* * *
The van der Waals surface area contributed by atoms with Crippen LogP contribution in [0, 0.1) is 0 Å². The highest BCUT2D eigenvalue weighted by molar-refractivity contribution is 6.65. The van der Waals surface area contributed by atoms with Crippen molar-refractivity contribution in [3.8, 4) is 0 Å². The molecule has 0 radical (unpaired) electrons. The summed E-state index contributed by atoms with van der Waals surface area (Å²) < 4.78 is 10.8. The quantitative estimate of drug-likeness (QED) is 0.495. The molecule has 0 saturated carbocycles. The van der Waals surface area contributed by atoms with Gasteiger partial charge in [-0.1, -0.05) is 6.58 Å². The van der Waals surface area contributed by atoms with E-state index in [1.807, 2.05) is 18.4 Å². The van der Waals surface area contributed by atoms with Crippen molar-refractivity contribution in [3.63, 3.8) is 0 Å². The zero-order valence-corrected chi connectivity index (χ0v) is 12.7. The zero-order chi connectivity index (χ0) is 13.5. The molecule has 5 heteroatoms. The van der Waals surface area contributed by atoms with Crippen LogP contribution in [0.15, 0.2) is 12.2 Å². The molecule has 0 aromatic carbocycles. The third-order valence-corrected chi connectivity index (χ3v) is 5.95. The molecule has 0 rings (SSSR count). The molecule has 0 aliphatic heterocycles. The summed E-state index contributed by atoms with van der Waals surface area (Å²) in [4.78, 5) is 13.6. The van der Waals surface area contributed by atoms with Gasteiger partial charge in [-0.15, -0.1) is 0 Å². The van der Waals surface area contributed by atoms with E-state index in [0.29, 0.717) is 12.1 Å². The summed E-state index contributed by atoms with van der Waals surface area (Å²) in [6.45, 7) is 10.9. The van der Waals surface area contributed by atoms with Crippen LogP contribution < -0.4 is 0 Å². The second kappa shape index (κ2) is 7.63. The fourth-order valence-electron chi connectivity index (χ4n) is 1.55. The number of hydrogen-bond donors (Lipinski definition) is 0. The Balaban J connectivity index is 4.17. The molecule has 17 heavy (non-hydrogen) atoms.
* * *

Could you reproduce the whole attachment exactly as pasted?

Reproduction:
The van der Waals surface area contributed by atoms with Crippen LogP contribution in [0, 0.1) is 0 Å². The highest BCUT2D eigenvalue weighted by molar-refractivity contribution is 6.65. The van der Waals surface area contributed by atoms with Crippen molar-refractivity contribution in [3.8, 4) is 0 Å². The molecule has 0 radical (unpaired) electrons. The summed E-state index contributed by atoms with van der Waals surface area (Å²) < 4.78 is 10.8. The quantitative estimate of drug-likeness (QED) is 0.495. The molecule has 0 saturated carbocycles. The van der Waals surface area contributed by atoms with Gasteiger partial charge in [-0.1, -0.05) is 6.58 Å². The van der Waals surface area contributed by atoms with E-state index in [1.807, 2.05) is 18.4 Å². The van der Waals surface area contributed by atoms with Crippen molar-refractivity contribution in [3.63, 3.8) is 0 Å². The zero-order valence-corrected chi connectivity index (χ0v) is 12.7. The zero-order chi connectivity index (χ0) is 13.5. The molecule has 5 heteroatoms. The van der Waals surface area contributed by atoms with Crippen LogP contribution in [0.15, 0.2) is 12.2 Å². The molecule has 0 aromatic carbocycles. The third-order valence-corrected chi connectivity index (χ3v) is 5.95. The molecule has 0 rings (SSSR count). The molecule has 0 aliphatic heterocycles. The summed E-state index contributed by atoms with van der Waals surface area (Å²) in [4.78, 5) is 13.6. The van der Waals surface area contributed by atoms with Gasteiger partial charge in [-0.15, -0.1) is 0 Å². The van der Waals surface area contributed by atoms with E-state index in [0.29, 0.717) is 12.1 Å². The summed E-state index contributed by atoms with van der Waals surface area (Å²) in [6.45, 7) is 10.9. The van der Waals surface area contributed by atoms with Crippen LogP contribution < -0.4 is 0 Å². The second kappa shape index (κ2) is 7.63. The fourth-order valence-electron chi connectivity index (χ4n) is 1.55. The number of hydrogen-bond donors (Lipinski definition) is 0. The Balaban J connectivity index is 4.17. The molecule has 17 heavy (non-hydrogen) atoms.